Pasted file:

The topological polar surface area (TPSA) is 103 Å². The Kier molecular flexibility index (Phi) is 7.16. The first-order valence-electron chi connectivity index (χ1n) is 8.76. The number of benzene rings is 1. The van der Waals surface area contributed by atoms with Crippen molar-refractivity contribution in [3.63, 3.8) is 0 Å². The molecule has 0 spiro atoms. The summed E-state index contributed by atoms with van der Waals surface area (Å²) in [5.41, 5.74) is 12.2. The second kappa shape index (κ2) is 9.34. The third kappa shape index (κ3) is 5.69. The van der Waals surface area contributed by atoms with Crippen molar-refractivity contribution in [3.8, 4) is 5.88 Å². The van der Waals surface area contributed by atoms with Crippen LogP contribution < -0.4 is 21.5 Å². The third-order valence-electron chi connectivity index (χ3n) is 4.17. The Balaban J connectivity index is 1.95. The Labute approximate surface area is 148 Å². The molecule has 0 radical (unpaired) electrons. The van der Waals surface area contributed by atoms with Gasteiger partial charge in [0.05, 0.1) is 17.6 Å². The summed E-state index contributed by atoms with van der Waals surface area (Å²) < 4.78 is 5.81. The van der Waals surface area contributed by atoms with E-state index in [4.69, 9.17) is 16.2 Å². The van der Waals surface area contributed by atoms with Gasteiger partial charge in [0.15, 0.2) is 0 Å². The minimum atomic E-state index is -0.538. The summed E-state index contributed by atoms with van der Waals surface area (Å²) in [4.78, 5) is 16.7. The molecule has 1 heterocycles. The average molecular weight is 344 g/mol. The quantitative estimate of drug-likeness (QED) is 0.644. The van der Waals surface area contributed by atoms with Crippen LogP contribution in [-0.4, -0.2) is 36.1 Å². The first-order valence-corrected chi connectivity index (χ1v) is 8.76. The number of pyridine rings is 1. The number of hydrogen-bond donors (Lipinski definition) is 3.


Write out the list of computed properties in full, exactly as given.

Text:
The topological polar surface area (TPSA) is 103 Å². The Kier molecular flexibility index (Phi) is 7.16. The first-order valence-electron chi connectivity index (χ1n) is 8.76. The number of benzene rings is 1. The van der Waals surface area contributed by atoms with Crippen molar-refractivity contribution in [3.63, 3.8) is 0 Å². The molecule has 0 spiro atoms. The summed E-state index contributed by atoms with van der Waals surface area (Å²) in [5.41, 5.74) is 12.2. The second kappa shape index (κ2) is 9.34. The third kappa shape index (κ3) is 5.69. The van der Waals surface area contributed by atoms with Crippen molar-refractivity contribution in [3.8, 4) is 5.88 Å². The van der Waals surface area contributed by atoms with Crippen LogP contribution < -0.4 is 21.5 Å². The third-order valence-electron chi connectivity index (χ3n) is 4.17. The Balaban J connectivity index is 1.95. The Labute approximate surface area is 148 Å². The molecule has 0 radical (unpaired) electrons. The van der Waals surface area contributed by atoms with Gasteiger partial charge in [0.05, 0.1) is 17.6 Å². The summed E-state index contributed by atoms with van der Waals surface area (Å²) < 4.78 is 5.81. The van der Waals surface area contributed by atoms with E-state index in [4.69, 9.17) is 16.2 Å². The van der Waals surface area contributed by atoms with Gasteiger partial charge in [0.15, 0.2) is 0 Å². The minimum atomic E-state index is -0.538. The summed E-state index contributed by atoms with van der Waals surface area (Å²) in [4.78, 5) is 16.7. The molecule has 1 heterocycles. The average molecular weight is 344 g/mol. The quantitative estimate of drug-likeness (QED) is 0.644. The van der Waals surface area contributed by atoms with Crippen LogP contribution in [-0.4, -0.2) is 36.1 Å². The first-order valence-corrected chi connectivity index (χ1v) is 8.76. The number of pyridine rings is 1. The number of hydrogen-bond donors (Lipinski definition) is 3.